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Level 1

Can the cost of a sports bet or wager be categorized as an itemized "loss" even if that bet eventually makes you a profit?

In NJ, where you can bet on the DraftKings Sportbook App - let's say you make a "Sportsbook Bet" of $4,000 on a team to win and this eventually resulted in a "Sportsbook Payout" of $4,500 (a slim net profit of $500). Would my "winnings" be $4,500, and if so, can I use the cost of the bet as an itemized deduction of $4,000?

If the bet/wager itself does not count as gambling loss, then you would be taxed much more than you profited on that bet. If the tax rate on winnings is roughly 25%, you would be taxed over $1,000 for profiting only $500.

As a side note - DraftKing's “full transaction history” excel document for Sportsbook has individual rows for each bet (debit) and individual rows for each payout (credit) with separate transaction IDs. Basically, you cannot tell which bet ended in a loss or ended in a win from their transaction document.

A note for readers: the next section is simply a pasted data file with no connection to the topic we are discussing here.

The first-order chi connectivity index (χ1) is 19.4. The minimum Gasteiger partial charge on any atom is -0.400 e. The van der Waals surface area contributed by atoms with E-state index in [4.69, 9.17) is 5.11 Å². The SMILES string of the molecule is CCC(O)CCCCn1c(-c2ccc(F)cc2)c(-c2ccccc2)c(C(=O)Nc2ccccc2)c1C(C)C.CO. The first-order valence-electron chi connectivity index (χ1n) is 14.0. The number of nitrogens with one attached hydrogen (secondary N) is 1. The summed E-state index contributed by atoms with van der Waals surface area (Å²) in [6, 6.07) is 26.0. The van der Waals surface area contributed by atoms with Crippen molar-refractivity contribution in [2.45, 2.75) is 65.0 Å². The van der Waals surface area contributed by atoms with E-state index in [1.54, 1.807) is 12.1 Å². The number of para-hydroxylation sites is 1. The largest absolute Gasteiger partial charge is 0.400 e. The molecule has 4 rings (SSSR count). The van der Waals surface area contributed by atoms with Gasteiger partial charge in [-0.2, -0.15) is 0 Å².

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Level 1

Can the cost of a sports bet or wager be categorized as an itemized "loss" even if that bet eventually makes you a profit?

Yes, you can enter the amount spent as a loss, but only up to the amount of the winnings.  After you enter the winnings, you'll be asked right away to enter the losses.  You only receive a deduction for the losses if you have enough in itemized deductions in total to be able to itemize.  Either way, the winnings count as income.

2 Replies
Level 1

Can the cost of a sports bet or wager be categorized as an itemized "loss" even if that bet eventually makes you a profit?

Yes, you can enter the amount spent as a loss, but only up to the amount of the winnings.  After you enter the winnings, you'll be asked right away to enter the losses.  You only receive a deduction for the losses if you have enough in itemized deductions in total to be able to itemize.  Either way, the winnings count as income.

Level 1

Can the cost of a sports bet or wager be categorized as an itemized "loss" even if that bet eventually makes you a profit?

Alternatively, can I report the sports gambling winnings as the winnings REDUCED by the winning wagers? (Doesn't a W-2G reduce the wager?) In the case above, can I report $500 as the amount of winnings for the year? If this alternate way is valid, I would report no losses as there would be no losing bets.